Wasn’t it nice when you could, totally, be off the grid? That doesn’t happen often nowadays. When we're on vacation, we expect the internet reliability and speed to be, at least, as good as it is at home or work. Not so much on-board. It can be very slow or spotty due to poor satellite connections. On top of that, it's not free and can be downright expensive! Once again, another profit center for the ship which could make you question are cruises worth it.
Cell phones could be another way you might rack up a ton of charges. The best way to avoid this is to keep your cell phone in airplane mode. This way you'll avoid unexpected roaming charges. If you choose a Wi-Fi package on the ship, make sure you fully log out. The time keeps ticking away if you don’t – ask my husband! All we did was check a couple of emails and didn't log out all the way losing our 250-minute package. Another way to keep charges to a minimum, wait till you get to a port. Most have access to free hot spots or internet cafés where you can check emails, etc.
The industry continues to look for ways to improve the quality of this service to the levels expected today.
Dining used to be a 5-star culinary experience often with steak and lobster on formal nights. Needless to say, the “free” dining is nowhere as upscale as it once was. The specialty restaurants (chargeable) are where you need to go for that amazing meal. Naturally, dining packages can be purchased.
In no other industry that I’m aware of is there an automatic daily gratuity charge ($14.50 or more). Thus, for a one-week duration, you and your partner will be charged an additional $203.00. This isn't the case in other hospitality businesses such as all-inclusive resorts. The justification is that all crew are equally rewarded. In my opinion, gratuity fees should be discretionary based upon the service you receive and makes me question are cruises worth it.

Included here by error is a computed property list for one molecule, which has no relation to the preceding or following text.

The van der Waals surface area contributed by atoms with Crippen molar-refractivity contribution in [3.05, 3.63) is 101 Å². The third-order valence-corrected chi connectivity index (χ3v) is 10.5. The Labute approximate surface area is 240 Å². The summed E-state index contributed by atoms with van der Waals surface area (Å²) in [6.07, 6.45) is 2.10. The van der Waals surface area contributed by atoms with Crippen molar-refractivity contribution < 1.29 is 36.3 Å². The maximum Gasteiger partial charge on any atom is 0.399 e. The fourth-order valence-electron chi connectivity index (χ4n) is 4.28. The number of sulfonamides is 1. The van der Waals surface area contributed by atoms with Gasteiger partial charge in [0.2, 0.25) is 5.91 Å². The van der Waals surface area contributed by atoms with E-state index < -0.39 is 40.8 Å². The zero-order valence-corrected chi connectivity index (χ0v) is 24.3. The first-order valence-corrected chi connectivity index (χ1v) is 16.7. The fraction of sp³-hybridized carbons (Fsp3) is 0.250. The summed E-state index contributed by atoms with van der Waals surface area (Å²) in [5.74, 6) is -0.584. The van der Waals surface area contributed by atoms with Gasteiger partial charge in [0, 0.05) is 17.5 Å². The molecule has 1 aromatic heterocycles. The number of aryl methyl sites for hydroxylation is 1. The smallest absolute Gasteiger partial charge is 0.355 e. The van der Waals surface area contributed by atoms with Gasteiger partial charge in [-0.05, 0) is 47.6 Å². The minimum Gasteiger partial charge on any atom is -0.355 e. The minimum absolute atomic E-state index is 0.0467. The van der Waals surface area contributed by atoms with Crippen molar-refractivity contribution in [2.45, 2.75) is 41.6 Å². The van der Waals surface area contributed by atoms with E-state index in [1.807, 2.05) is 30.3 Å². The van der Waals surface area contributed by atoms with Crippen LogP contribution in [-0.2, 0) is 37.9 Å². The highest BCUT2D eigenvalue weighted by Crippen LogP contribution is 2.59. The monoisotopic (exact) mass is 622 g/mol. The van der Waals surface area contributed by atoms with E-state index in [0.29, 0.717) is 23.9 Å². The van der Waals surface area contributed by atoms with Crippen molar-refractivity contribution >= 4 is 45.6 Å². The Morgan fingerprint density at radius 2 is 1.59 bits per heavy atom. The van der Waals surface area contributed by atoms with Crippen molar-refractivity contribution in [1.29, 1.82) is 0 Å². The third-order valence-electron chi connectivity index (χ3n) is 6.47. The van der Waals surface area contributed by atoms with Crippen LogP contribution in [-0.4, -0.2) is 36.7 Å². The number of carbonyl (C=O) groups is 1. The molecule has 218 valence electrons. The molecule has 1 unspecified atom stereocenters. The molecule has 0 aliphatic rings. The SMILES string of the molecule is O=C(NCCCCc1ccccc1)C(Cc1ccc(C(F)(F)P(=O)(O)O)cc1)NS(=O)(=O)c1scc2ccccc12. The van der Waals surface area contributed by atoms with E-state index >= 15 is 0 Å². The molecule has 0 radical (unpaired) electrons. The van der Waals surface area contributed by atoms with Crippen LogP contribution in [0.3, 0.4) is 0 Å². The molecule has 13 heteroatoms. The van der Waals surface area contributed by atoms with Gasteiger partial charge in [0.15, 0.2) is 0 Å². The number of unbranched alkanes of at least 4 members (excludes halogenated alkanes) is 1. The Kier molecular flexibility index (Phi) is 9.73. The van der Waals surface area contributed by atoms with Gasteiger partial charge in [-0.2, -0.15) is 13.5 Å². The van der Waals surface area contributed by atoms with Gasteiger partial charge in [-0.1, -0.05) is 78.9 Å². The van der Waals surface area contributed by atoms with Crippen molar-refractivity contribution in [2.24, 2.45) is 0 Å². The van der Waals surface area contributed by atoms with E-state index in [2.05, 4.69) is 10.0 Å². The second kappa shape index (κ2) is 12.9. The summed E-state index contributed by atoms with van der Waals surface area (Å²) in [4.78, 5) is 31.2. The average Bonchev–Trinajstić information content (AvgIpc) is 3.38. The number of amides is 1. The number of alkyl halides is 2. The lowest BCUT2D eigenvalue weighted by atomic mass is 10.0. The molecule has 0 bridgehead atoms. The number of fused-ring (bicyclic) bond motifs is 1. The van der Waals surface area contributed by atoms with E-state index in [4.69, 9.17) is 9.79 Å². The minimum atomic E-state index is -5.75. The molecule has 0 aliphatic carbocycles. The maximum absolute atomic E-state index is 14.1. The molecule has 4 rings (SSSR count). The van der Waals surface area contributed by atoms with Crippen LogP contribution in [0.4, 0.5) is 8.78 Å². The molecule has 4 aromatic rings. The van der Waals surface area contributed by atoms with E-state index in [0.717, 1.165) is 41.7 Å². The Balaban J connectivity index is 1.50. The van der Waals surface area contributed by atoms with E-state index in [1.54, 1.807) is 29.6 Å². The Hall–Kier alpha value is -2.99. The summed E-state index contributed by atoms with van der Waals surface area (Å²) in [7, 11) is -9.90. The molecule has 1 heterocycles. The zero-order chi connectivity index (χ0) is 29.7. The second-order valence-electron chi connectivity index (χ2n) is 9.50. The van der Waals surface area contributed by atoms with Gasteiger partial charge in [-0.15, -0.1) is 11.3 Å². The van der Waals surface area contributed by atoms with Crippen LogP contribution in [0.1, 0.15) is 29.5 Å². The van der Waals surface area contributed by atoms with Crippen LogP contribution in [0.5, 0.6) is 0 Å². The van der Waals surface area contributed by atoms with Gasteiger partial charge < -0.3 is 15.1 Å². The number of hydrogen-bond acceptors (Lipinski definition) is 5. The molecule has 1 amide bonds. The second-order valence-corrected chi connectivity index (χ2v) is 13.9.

While it’s possible to contest these charges, the onus is on you to express how the service was unsatisfactory. This will likely get some under-paid and over worked staff member in trouble. It strikes me that the practice of automatic gratuity has become part of employee wages thereby saving the ship money.
I used to love sipping my morning coffee and having breakfast on our balcony. What a great way to start another vacation day! No rushing or jostling crowds at the breakfast buffet, just relaxing and collecting our thoughts before beginning the new day. Almost every line now charges between $7.95 to $9.95 for room service, plus an 18-20% gratuity charge! Again, raising the question of are cruises worth it.
Sometimes I tell my husband, jokingly, he's so cheap that he squeaks. Thankfully, I am as value conscious as him. Considering the cost of the trip, we agree these room service charges are a rip-off. For us, the appeal of a cabin with a balcony has diminished. Often the weather isn't conducive to sitting on a balcony and ocean view cabins are way less expensive. Our morning routine has changed and we’re quite happy with a table on the pool-deck.
Excursions are another area they gouge passengers. We’ve used viator.com on several occasions getting the same (or better) tour. The cost has been about half of what the ship was charging for a similar ship excursion. This has worked particularly well in Caribbean ports with a plethora of independent tour operators.
The ship claims booking with them guarantees you won’t miss the ship. When you think about it, these local guides wouldn’t be in business long if they didn’t get you back to the ship on time. Moreover, the ship uses local people for their tours. The difference is they squeeze them on cost and then mark it up to a much higher cost for us.
Travel insurance is like a safety net you hope you never have to use. Without it, any unexpected setbacks could wreck your trip. A medical emergency at sea could cost thousands of dollars. When you book, inevitably travel insurance will be prominently positioned as an option you need. As a general rule, it’s usually about 5-7% of the cost of your vacation. While it’s convenient to accept, you might want to check with 3rd party travel insurers. For about the same rate, you might get a better plan with superior coverage.
Are cruises worth it? We believe so and are already planning a Mediterranean adventure for next year. As long as you keep an eye on your ship charges on a daily basis, it shouldn't be too shocking. This trip will be one of a life-time where you could, potentially, cross a lot of things off your bucket list!